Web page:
In short, the answer is legally no, but indirectly yes.
First of all, important to note is what exactly is domestic violence. In Florida, Domestic Violence means any assault, aggravated assault, battery, aggravated battery, sexual assault, sexual battery, stalking, aggravated stalking, kidnapping, false imprisonment, or any criminal offense resulting in physical injury or death of one family or household member by another family or household member. Florida Statutes 741 and specifically 741.28 define domestic violence in Florida.
Oftentimes, after an arrest is made and tempers are cooled, the alleged victim in a domestic violence case recants his or her testimony, meaning he or she decides they no longer want to press charges. But, do they really have the power to do that?
Even though a victim may not want to press charges, this is technically not their decision to make. The reason being is that the domestic violence offense allegedly committed by the defendant is an offense against the laws of the State of Florida. Therefore, the State of Florida is the ultimate decision maker. If the State of Florida determines, based upon an analysis of the evidence surrounding the crime, whether or not it wants to pursue charges against the defendant.
Oftentimes, the State of Florida chooses to “no action” (not formally charge) when a victim refuses to cooperate with the State of Florida. A refusal to cooperate is the victim’s unwillingness to meet with the prosecutors for pre-trial interviews or to attend necessary evidentiary hearings pre-trial or at trial. The State of Florida is almost forced at times to no action or dismiss the charges because the main witness, the victim, is not available. The exception being is that the presence of other witnesses to the crime or other evidence that can prove the domestic violence crime without the necessity of the victim’s cooperation or appearance in court.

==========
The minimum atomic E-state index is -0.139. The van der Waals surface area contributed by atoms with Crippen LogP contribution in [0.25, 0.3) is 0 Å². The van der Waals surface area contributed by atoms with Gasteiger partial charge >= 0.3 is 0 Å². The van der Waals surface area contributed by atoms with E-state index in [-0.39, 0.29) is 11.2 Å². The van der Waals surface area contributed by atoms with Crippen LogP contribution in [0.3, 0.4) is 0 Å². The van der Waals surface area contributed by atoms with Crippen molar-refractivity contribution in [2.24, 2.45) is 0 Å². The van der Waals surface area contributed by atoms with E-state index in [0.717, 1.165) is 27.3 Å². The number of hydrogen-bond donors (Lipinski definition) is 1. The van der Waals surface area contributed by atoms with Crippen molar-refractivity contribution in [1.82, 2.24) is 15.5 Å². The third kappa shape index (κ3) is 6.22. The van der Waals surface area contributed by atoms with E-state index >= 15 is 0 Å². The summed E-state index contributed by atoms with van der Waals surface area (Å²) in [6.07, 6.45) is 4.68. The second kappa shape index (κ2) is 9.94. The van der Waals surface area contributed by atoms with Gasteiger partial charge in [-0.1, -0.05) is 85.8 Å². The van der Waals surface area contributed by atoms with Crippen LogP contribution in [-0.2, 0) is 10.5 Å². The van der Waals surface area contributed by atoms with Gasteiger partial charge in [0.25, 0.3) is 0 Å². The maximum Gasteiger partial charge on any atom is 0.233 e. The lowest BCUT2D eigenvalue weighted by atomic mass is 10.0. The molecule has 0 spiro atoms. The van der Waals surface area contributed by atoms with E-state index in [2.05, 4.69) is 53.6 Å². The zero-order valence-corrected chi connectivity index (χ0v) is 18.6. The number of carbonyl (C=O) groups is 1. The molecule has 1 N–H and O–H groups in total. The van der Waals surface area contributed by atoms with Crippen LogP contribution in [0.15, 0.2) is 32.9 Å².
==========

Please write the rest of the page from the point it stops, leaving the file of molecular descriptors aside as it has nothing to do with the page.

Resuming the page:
Generally speaking it is very damaging to the State of Florida’s case if the victim does not cooperate which is why I stated earlier that, indirectly, the victim does have the power not to “press charges” against the Defendant. My advice to all my clients, however, is never to solely rely on the fact that the victim will not cooperate. For the reasons stated above, sometimes the State may still be able to prove the case against a defendant even without the victim.
If you are charged with domestic violence in Miami , it is best to hire an experienced Miami criminal defense attorney to best represent your needs.
Marcia Giordano Hansen is an attorney practicing exclusively in the South Florida area. She has been practicing criminal defense for almost 20 years. Contact her at 305-777-0474 or email@example.com. Visit her website at www.thehansenlawfirm.com or www.marciahansenlaw.com